History of King's Highway 101:
King's Highway 101 is a major collector highway in Northeastern Ontario which passes through the Districts of Algoma, Sudbury, Cochrane and Timiskaming. The highway provides the only east-west road link across the central portion of Northeastern Ontario. Highway 101 begins at Highway 17 in Wawa and heads easterly to the Ontario-Quebec Boundary, via Chapleau, Timmins and Matheson. The highway took several decades to complete and passes through some of the most remote regions of Northeastern Ontario.
The route of Highway 101 was created in 1944 when the 31-mile cut-off route between Matheson and Timmins was renumbered. The cut-off route was previously known as Highway 67A, but the road's designation was changed to Highway 101 when plans were developed to extend the highway easterly from Matheson into Quebec. The construction of the east extension of Highway 101 into Quebec began shortly after World War II. By the late 1940s, construction of Highway 101 had reached Holloway Lake, located about 38 miles (60 km) east of Matheson. As the new highway neared completion, a Preliminary Route Plan was prepared by the Department of Highways of Ontario (DHO) dated January 14, 1948, showing the proposed assumption of the Matheson-Holloway Lake Road as a new King's Highway. Although the eastern extension of Highway 101 was shown on the Official Ontario Road Map and listed in DHO mileage tables beginning in 1948, the east extension of Highway 101 was not officially assumed by the DHO until December 13, 1950. Construction on the east extension of the highway ceased in the early 1950s and didn't resume again until 1957, when a contract was called to complete the final 9 mile section between Holloway Lake and the Ontario-Quebec Boundary. This east extension of Highway 101 to the Ontario-Quebec Boundary was completed and opened to traffic in mid-1958.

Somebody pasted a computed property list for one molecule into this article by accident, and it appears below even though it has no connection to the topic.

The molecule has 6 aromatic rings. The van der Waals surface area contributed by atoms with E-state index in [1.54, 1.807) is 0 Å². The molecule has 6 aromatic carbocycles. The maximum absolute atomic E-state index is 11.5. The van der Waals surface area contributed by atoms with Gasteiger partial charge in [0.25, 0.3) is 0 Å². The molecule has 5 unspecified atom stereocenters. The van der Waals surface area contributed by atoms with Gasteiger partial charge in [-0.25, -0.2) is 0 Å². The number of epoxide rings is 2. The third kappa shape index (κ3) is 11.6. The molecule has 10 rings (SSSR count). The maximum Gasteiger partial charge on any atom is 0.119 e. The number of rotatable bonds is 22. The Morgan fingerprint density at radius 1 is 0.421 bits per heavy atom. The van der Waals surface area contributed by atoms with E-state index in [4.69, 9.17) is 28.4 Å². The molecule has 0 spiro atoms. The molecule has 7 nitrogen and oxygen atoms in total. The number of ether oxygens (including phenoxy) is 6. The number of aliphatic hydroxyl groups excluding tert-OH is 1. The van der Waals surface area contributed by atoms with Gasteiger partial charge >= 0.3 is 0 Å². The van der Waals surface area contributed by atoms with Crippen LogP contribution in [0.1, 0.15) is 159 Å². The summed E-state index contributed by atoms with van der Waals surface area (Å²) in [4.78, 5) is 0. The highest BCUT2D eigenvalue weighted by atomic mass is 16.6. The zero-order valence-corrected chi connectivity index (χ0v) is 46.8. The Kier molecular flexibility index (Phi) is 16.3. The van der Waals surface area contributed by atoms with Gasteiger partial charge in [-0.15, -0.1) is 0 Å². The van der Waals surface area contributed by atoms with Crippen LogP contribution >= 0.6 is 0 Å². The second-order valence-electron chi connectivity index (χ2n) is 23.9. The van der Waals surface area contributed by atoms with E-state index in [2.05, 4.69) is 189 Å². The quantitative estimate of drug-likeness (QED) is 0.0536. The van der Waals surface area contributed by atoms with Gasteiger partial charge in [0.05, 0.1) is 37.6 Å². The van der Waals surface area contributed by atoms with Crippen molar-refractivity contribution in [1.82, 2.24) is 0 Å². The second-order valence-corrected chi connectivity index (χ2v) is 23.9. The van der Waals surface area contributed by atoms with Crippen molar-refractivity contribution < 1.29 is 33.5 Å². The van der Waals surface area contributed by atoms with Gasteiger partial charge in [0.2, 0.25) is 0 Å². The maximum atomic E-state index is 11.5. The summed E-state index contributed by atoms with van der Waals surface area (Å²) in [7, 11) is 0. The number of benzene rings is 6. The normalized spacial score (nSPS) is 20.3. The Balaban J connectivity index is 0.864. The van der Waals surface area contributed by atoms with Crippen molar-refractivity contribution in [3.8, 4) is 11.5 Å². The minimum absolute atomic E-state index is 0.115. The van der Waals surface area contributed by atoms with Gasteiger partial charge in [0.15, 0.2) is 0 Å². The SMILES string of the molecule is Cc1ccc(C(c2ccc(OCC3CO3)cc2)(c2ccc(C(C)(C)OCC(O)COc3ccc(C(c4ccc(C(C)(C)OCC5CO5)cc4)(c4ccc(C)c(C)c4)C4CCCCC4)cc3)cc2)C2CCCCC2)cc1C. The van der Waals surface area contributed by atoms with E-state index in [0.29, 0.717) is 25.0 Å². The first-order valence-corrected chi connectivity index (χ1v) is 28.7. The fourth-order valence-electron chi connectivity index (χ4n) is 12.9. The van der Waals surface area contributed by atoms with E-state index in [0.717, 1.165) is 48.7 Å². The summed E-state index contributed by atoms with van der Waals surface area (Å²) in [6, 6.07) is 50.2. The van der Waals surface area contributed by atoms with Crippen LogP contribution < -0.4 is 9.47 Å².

Initially, the entire route of Highway 101 east of Timmins was gravel-surfaced. The first paving contract was awarded in 1950 to pave 16 miles of the highway west of Matheson. The balance of the highway between Matheson and the Highway 67 Junction was paved in 1951. A contract to pave the first 10 miles of Highway 101 east of Matheson was awarded in 1954 and was completed in 1955. By 1959, paving was completed to within 23 miles of the Ontario-Quebec Boundary. The final paving contract on Highway 101 between Matheson and the Ontario-Quebec Boundary was completed in 1963.
The route of Highway 101 west of Matheson remained more or less unchanged up until 1956. That year, the DHO decided to renumber several highways in the Timmins area. The route number changes came about in early 1956, and precipitated a number of modifications to the area's highway network. The section of Highway 67 from Warren Lake east of Timmins to Hoyle was renumbered as Highway 101. In turn, Highway 67 was truncated at the Highway 101 Junction east of Hoyle. By the end of the 1950s, Highway 101 extended from Warren Lake (located about 43 km west of Timmins) to the Ontario-Quebec Boundary. The length of Highway 101 stood at 117 miles (188 km) in 1959.